yeah, for sure—specifically this wasn’t attempting to use SSG, just sourcing markdown from the file system for a remix production build

  6. Zach Leatherman

    @zachleat

    so fast!

  7. Zach Leatherman

    @zachleat

    ah right on! maybe I can have a look at this on Monday 🙌🏻

  8. Zach Leatherman

    @zachleat

    The inputs vary a bit more across frameworks there—hmm

  9. Zach Leatherman

    @zachleat

    subscribe to this one github.com/zachleat/bench…

  10. Bryce Wray

    @BryceWrayTX

    These numbers could be a big part of the reason why Astro essentially is dropping (or at least discouraging) pure Markdown in favor of MDX — which, at least in my own testing in dev mode, it handles much more quickly. 🤔

  11. Zach Leatherman

    @zachleat

    oh, maybe! @jon_neal was so quick to PR that and left some comments there: github.com/zachleat/bench…

  12. Bryce Wray

    @BryceWrayTX

    Interesting! I should note that my tests involved only about 350 MDX files, albeit most of them very short (just quickies for the test), so his findings are probably much more meaningful than mine.

  13. Nicolas Hoizey

    @nhoizey

    I wonder if trends would be the same for 10k or 100k Markdown files… 😅

  14. Zach Leatherman

    @zachleat

    that might be my next test, then maybe on different hosting providers too 😅

  15. Nicolas Hoizey

    @nhoizey

    Hosting providers are interesting indeed! 👍

  16. Mayank

    @m_yxnk

    the other day i saw someone use hugo and i thought "why?". but now i'm ok with it after seeing the performance of remix (a "modern" metaframework) 😅

  17. Zach Leatherman

    @zachleat

    Hugo is good!

  18. Mayank

    @m_yxnk

    but 11ty is just better!

  19. Zach Leatherman

    @zachleat

    I MeaN, I aGREE bUT I Am BiASEd 😇

  20. Barry Pollard

    @tunetheweb

    FYI the charts don’t work properly on mobile (iOS 15.5 using Safari in case it matters)

  21. Bradley Burgess

    @bburgess_keys

    2 things: 1. Woah, look at that Eleventy 2.0.0 install time!! 2. Lol Gatsby 😂

  22. And this one, because of the interesting generators comparison (even *if* @ZachLeat or I, as an @eleven_ty user, were biased—I think!): Which Generator Builds Markdown the Fastest?, by @zachleat, featured on @frontenddogma: zachleat.com/web/build-benc…

  23. 不郑

    @jianjian086152

    Remix: Thank you.

  24. Amelia Bellamy-Royds

    @AmeliasBrain

    Enjoying how you handled the y-axis in the first figure, there. 😝

  25. Zach Leatherman

    @zachleat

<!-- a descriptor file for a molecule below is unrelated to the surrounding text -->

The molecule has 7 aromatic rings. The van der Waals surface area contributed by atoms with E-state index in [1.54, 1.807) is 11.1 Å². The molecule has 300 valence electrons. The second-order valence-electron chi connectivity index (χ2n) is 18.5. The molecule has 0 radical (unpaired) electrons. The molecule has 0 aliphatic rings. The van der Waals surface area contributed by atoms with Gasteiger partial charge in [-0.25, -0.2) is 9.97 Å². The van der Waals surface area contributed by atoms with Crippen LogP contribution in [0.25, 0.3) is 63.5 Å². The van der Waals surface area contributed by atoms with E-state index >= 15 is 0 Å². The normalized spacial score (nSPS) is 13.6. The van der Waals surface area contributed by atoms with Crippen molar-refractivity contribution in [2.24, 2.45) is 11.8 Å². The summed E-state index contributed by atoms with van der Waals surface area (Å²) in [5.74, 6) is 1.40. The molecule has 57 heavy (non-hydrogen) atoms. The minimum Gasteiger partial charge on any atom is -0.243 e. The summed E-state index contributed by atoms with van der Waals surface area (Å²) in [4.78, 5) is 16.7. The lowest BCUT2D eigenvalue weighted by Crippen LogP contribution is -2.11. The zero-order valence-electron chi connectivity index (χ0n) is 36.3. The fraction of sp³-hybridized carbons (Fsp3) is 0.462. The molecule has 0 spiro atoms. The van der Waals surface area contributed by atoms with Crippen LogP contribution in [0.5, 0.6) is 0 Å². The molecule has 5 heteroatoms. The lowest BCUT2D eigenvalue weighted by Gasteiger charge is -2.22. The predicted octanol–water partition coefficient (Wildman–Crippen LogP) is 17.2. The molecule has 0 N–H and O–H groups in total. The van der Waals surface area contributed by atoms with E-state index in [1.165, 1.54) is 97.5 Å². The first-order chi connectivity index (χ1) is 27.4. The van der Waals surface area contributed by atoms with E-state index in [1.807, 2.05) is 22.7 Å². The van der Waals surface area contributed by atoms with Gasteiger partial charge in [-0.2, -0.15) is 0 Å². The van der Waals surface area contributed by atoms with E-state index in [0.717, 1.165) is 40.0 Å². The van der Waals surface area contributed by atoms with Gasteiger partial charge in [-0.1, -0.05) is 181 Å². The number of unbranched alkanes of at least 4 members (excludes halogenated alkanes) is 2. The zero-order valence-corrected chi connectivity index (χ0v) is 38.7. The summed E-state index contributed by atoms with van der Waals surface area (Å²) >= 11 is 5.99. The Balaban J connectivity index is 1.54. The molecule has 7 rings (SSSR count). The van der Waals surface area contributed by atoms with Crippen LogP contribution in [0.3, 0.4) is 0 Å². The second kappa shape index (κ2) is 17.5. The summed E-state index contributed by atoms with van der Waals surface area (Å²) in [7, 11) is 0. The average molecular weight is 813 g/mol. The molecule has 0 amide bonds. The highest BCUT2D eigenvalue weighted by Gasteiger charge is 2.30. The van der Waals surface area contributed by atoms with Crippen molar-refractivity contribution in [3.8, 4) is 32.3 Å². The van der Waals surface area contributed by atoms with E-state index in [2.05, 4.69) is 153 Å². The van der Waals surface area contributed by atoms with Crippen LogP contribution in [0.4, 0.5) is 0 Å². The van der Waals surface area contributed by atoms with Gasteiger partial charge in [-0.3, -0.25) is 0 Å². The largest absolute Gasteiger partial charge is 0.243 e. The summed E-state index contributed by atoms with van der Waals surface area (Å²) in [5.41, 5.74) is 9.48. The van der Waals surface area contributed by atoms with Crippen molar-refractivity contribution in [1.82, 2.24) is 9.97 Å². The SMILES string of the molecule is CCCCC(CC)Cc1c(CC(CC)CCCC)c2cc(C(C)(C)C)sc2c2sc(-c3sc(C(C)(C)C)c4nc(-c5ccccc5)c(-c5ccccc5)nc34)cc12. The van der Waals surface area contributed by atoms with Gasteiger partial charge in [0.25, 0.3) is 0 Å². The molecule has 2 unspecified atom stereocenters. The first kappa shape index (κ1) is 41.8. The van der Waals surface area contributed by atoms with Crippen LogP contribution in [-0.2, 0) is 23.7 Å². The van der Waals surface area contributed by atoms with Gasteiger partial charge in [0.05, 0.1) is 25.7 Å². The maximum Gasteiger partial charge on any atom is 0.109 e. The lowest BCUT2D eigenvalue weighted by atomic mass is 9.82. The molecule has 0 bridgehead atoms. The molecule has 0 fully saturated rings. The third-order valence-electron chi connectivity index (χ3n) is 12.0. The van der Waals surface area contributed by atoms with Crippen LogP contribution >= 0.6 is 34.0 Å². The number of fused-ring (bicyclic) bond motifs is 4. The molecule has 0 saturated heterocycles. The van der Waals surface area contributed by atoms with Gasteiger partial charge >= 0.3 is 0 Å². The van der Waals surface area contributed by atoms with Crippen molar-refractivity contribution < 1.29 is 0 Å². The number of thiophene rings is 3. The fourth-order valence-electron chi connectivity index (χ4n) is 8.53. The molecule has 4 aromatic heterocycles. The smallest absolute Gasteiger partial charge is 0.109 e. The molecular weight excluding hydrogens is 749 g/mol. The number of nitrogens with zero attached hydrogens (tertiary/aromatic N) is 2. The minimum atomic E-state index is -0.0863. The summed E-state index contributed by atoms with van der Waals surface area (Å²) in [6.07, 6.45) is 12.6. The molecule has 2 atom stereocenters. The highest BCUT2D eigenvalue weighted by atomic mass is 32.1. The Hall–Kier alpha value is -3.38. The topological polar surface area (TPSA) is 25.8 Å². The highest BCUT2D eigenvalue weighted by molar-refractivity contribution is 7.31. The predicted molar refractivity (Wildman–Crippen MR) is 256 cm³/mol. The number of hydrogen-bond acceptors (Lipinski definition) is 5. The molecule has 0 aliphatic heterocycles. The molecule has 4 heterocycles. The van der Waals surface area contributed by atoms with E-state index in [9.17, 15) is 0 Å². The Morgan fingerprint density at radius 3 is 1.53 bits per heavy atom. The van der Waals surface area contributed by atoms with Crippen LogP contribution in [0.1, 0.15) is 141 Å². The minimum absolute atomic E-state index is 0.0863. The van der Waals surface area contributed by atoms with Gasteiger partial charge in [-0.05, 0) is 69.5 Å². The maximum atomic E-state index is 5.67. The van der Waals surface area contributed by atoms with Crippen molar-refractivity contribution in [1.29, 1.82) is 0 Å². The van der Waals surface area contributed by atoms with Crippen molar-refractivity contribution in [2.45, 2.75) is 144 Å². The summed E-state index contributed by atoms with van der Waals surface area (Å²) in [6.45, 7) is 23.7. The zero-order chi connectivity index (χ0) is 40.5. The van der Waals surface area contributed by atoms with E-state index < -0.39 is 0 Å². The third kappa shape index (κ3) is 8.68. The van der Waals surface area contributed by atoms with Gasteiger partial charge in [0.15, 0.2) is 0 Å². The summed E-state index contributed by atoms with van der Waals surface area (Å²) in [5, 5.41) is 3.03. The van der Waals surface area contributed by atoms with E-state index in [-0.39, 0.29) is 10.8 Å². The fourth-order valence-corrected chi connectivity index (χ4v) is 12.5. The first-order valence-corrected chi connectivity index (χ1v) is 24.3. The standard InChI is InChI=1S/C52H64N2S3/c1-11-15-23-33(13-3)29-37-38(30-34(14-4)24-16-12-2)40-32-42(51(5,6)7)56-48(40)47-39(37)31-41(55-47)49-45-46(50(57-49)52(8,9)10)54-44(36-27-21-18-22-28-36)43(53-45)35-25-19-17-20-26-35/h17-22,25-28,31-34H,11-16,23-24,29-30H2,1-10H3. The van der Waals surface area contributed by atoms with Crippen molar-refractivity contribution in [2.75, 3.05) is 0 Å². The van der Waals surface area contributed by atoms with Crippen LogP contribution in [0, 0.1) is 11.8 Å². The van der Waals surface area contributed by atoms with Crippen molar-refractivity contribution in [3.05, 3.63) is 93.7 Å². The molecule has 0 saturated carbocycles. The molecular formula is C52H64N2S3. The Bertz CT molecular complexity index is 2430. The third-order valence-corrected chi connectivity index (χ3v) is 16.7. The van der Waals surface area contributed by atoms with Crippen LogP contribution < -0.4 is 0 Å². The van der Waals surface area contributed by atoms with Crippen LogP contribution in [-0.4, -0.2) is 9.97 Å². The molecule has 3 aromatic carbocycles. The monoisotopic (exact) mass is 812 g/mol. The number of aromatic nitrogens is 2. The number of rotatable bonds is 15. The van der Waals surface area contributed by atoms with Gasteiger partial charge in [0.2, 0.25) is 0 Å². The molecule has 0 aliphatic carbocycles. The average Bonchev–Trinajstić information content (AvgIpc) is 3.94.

the noise I made when I learned that SVG could overflow: visible 😂

  26. Amelia Bellamy-Royds

    @AmeliasBrain

    Next step in benchmarking would be the "add one new file & regenerate", I guess. Which of the generators have smarts to detect which content has changed, vs re-writing everything?

  27. Paul Applegate

    @papplegate

    I don't know much, but I know I want the one that shoots up the whole page 😂

  28. Zach Leatherman

    @zachleat

    are you sure 😅

  29. Paul Applegate

    @papplegate

    nOpe. Two tHinGS I AM SuRE OF, dEAth &Amp; payINg My tAxEs .😅

  30. Zach Leatherman

    @zachleat

    yep it’s open source, linked up here I welcome the competition and will update it if a framework requests it!

  31. Swamp Kitten Michael

    @_furstenberg

    And it’s pretty fast for Markdown as well. zachleat.com/web/build-benc… I currently use Hugo, but have created a version in Eleventy earlier.

  32. Zach Leatherman

    @zachleat

    Pushed a bunch of additions to this post after community feedback! 1️⃣ Added data for Next.js (file based routing) 2️⃣ A note about Astro and MDX (probably more to come there!) 3️⃣ A whole bunch of words on Remix! Deep link: zachleat.com/web/build-benc…

  33. Bryan Robinson

    @brob

    Who's pink here?

  34. Zach Leatherman

    @zachleat

    whew, I really don’t care to reopen this can-o-worms but you can look at the data table below the chart if it’s unclear (a bunch more conversation at )

  35. Bryan Robinson

    @brob

    Mostly just love that that line continues 😂

  36. 🍩 Pablopang.svelte

    @PaoloRicciuti

    Someone should definitely copy @remix_run code so that we can have more vertical lines.

  37. Emilia Zapata

    @synecdokey

    That probably came too late to change the initial perception. It's also arguably its Achille heel still zachleat.com/web/build-benc…

  38. Nicolas Hoizey

    @nhoizey

    Ça mérite un ajout dans le benchmark de @zachleat ! zachleat.com/web/build-benc…

  39. Magentix

    @_magentix

    J'ai répondu trop vite sans lire ^^

  40. Arnaud Ligny 👨‍💻 💡 🚀

    @ArnaudLigny

    Excellente idée, ce sera plus qualifiant que faire des tests dans mon coin. Merci !

  41. Nicolas Hoizey

    @nhoizey

    🙏